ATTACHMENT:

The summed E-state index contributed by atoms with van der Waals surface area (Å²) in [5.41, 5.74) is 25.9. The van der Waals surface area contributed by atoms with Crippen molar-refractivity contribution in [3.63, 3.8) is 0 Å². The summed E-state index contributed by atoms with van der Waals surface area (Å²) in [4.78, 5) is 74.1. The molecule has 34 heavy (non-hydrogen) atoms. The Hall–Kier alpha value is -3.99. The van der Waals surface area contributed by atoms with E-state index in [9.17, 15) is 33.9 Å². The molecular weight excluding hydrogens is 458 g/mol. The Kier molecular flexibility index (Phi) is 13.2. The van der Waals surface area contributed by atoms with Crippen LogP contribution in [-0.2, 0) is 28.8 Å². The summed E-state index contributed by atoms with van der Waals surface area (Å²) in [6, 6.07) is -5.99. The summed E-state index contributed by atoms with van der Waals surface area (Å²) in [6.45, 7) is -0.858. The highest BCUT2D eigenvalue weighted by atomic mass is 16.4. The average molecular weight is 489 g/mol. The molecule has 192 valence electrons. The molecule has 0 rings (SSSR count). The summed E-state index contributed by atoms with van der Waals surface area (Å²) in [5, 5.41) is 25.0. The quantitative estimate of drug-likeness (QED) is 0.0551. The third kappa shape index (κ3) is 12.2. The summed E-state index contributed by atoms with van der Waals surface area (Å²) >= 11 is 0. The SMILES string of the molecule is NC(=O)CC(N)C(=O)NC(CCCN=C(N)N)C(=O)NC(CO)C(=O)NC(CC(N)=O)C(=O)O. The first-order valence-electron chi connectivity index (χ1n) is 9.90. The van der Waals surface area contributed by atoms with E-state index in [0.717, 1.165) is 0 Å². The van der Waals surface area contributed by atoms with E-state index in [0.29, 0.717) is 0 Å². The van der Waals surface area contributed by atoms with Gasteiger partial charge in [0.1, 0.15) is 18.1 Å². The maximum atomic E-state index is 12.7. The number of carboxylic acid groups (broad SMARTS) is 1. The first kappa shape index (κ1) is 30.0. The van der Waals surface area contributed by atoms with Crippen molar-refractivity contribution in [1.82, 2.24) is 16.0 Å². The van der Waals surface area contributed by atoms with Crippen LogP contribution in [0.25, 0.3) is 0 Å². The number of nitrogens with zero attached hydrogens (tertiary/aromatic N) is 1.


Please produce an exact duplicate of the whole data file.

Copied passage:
The summed E-state index contributed by atoms with van der Waals surface area (Å²) in [5.41, 5.74) is 25.9. The van der Waals surface area contributed by atoms with Crippen molar-refractivity contribution in [3.63, 3.8) is 0 Å². The summed E-state index contributed by atoms with van der Waals surface area (Å²) in [4.78, 5) is 74.1. The molecule has 34 heavy (non-hydrogen) atoms. The Hall–Kier alpha value is -3.99. The van der Waals surface area contributed by atoms with E-state index in [9.17, 15) is 33.9 Å². The molecular weight excluding hydrogens is 458 g/mol. The Kier molecular flexibility index (Phi) is 13.2. The van der Waals surface area contributed by atoms with Crippen LogP contribution in [-0.2, 0) is 28.8 Å². The summed E-state index contributed by atoms with van der Waals surface area (Å²) in [6, 6.07) is -5.99. The summed E-state index contributed by atoms with van der Waals surface area (Å²) in [6.45, 7) is -0.858. The highest BCUT2D eigenvalue weighted by atomic mass is 16.4. The average molecular weight is 489 g/mol. The molecule has 192 valence electrons. The molecule has 0 rings (SSSR count). The summed E-state index contributed by atoms with van der Waals surface area (Å²) in [5, 5.41) is 25.0. The quantitative estimate of drug-likeness (QED) is 0.0551. The third kappa shape index (κ3) is 12.2. The summed E-state index contributed by atoms with van der Waals surface area (Å²) >= 11 is 0. The SMILES string of the molecule is NC(=O)CC(N)C(=O)NC(CCCN=C(N)N)C(=O)NC(CO)C(=O)NC(CC(N)=O)C(=O)O. The first-order valence-electron chi connectivity index (χ1n) is 9.90. The van der Waals surface area contributed by atoms with E-state index in [0.717, 1.165) is 0 Å². The van der Waals surface area contributed by atoms with E-state index in [0.29, 0.717) is 0 Å². The van der Waals surface area contributed by atoms with Gasteiger partial charge in [0.1, 0.15) is 18.1 Å². The maximum atomic E-state index is 12.7. The number of carboxylic acid groups (broad SMARTS) is 1. The first kappa shape index (κ1) is 30.0. The van der Waals surface area contributed by atoms with Crippen molar-refractivity contribution in [1.82, 2.24) is 16.0 Å². The van der Waals surface area contributed by atoms with Crippen LogP contribution in [0.25, 0.3) is 0 Å². The number of nitrogens with zero attached hydrogens (tertiary/aromatic N) is 1.